For those of you who don't know I am a member of a private sector union because I have to be in order to work for the railroad I am currently employed with. A day or so ago I spoke with a friend of mine in regards to an email he had received from one of our union representatives.

The email was entitled, "Don't Let Our Enemies Turn Back the Clock." The emails concern was the actions taking place in Wisconsin and other states. In these respective state legislatures along with republican governors are taking actions to break a never ending cycle of public sector unions donating vast sums of money to get democrats elected, in turn the democrats reward these public sector unions with unsustainable commitments in the form of union contracts.

Here at the Patriot Perspective we have explained through several articles the difference between public and private sector unions and how public sector unions in "union states" have the unique ability to affect the tax rates at both the state and local level. Couple that with states like Wisconsin and Michigan whose debt is out of control and one can see why those governments are doing everything they can to reduce their spending and deficits. Does the law itself end collective bargaining for most public sector employees? Yes. Does it force state workers to take an 8% cut in benefits? Yes. Is that really going to destroy someones livelihood? Hardly.

Back to the letter.

"Don't let our enemies turn back the clock. Why are many union (not going to share the name of my union) members participating across America in rallies opposing attacks on collective bargaining rights? Why have we created the Collective Bargaining Defense Fund to assist our union brothers and sisters? Because we know that those who ignore the past are doomed to repeat it. We know that if right wing extremist succeed in busting public sector unions, their next target is airline, bus, and railroad labor unions."

I would really like to know here exactly how they know that the government is going to target these private sector unions? My experience so far with a private sector union has been dismal. 120 dollars a month for little to no representation. I have to be a member or I cannot be employed by the railroad. How's that for freedom? Most of the time it seems as if the union and the company aren't really at odds with each other. But oh well.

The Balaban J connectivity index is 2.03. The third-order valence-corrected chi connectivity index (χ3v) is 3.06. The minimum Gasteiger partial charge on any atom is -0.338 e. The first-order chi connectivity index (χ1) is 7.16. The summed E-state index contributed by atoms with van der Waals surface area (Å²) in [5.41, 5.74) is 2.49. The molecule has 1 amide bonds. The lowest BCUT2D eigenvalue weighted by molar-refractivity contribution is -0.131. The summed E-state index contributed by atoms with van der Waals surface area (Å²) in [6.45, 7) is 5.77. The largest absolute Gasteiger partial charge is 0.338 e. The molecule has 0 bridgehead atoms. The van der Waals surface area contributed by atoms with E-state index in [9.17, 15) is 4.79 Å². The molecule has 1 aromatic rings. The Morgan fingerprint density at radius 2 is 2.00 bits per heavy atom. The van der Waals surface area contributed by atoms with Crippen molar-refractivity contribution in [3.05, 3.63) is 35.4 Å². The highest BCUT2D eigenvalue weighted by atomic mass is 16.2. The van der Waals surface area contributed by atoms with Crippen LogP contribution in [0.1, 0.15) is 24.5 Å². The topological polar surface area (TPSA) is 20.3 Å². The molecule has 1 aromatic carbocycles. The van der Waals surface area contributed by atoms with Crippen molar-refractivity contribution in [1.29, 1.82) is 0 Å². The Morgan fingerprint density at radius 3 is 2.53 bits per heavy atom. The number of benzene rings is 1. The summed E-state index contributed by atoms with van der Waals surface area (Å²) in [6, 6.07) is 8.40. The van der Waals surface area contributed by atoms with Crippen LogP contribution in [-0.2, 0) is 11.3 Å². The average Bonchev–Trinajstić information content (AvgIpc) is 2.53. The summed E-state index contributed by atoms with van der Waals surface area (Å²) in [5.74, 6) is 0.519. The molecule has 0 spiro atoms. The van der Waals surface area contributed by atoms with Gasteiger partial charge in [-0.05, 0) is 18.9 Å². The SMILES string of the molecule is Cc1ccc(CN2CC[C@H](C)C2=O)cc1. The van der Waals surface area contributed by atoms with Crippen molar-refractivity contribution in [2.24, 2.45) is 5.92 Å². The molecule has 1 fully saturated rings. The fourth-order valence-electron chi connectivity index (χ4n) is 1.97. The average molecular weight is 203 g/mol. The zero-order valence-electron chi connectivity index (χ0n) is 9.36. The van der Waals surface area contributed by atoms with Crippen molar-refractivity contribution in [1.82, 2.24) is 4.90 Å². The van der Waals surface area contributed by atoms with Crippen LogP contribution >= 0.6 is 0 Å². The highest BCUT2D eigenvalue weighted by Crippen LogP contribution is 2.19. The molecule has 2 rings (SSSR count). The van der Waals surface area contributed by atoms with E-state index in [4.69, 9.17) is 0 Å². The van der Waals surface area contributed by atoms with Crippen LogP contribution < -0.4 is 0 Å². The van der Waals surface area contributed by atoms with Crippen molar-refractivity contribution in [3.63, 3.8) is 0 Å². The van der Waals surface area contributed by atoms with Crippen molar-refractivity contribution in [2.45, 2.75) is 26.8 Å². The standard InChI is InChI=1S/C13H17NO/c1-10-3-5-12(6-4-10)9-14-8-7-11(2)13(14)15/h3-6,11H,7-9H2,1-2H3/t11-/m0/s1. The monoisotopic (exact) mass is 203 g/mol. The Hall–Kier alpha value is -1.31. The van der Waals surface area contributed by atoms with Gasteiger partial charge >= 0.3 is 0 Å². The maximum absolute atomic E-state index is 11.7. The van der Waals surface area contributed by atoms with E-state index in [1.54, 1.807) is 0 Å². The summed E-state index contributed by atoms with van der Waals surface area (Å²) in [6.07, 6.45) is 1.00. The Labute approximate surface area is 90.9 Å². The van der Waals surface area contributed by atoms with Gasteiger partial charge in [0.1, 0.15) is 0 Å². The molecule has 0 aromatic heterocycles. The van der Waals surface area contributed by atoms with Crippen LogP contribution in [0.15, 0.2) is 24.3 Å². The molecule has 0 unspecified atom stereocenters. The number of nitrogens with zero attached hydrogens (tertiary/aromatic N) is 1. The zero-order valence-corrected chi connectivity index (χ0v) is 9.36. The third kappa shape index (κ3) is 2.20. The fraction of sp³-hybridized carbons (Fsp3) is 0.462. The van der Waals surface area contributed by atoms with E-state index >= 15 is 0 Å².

"The history of working men and women in America -- before we fought for and won the right to join a union, engage in collective bargaining and have grievances resolved by a neutral party -- was a bleak history of low wages, few if any benefits, unsafe working conditions, and arbitrary discipline and discrimination on the job."

Largely at the time they are speaking of all those conditions did exist but not anymore, and personally it is hard to see how these folks rationalize that the clock would indeed be turned back to those same conditions in the 21st century. But as I said early I wish I had the right to NOT join a union, and in my industry collective bargaining usually results what the company wants anyway. However, I had an engineer tell me once that he thought he always got better contracts when Republicans were in office. Talk about irony if you are a hard core democrat union guy.

"Let's take a short trip back to the times before workplace democracy. Before labor laws and worker rights, courts considered any combination of workers seeking wage increases and/or improved working conditions as a criminal conspiracy, punishable by fine and imprisonment. Picketing an employer -- by even one picket -- was considered by courts an unlawful restraint of trade. Workers typically put in a 12 hour day, six days a week, with no overtime pay, no paid vacations, no employer-provided healthcare insurance, no process for worker grievances to be heard and no compensation for on-the-job injuries."

Workplace democracy usually means workplace socialism, spreading the work around or in my case keeping the board stacked so others can make money too. Usually those combinations of workers seeking those increases did things they weren't supposed to do. Like blackball fellow employees who couldn't afford to strike and crossed the picket line. Or workers would sabotage or deface company property to get their points across. A lot like those spoiled children up in Wisconsin at the state capital recently. Yes the days might have been long and hard back then with little to no compensated time off and guess what it is the exact same way today. I am on call 24/7 with no set off days, pretty much on duty for 12 hours at a time. Sure I have personal time and vacation days that are compensated but due to some of the recent legislation like the rail safety bill of 2008 which the unions backed so they could get more union dues because it would force the railroads to hire more people, that I rarely get time off unless I call in sick. The only problem is the railroads have been exceptionally slow on hiring and training, so we are constantly undermanned with a decent portion of train service employees on federal rest that they have to take at the behest of the Federal Railroad administration thanks to the union I am a member of.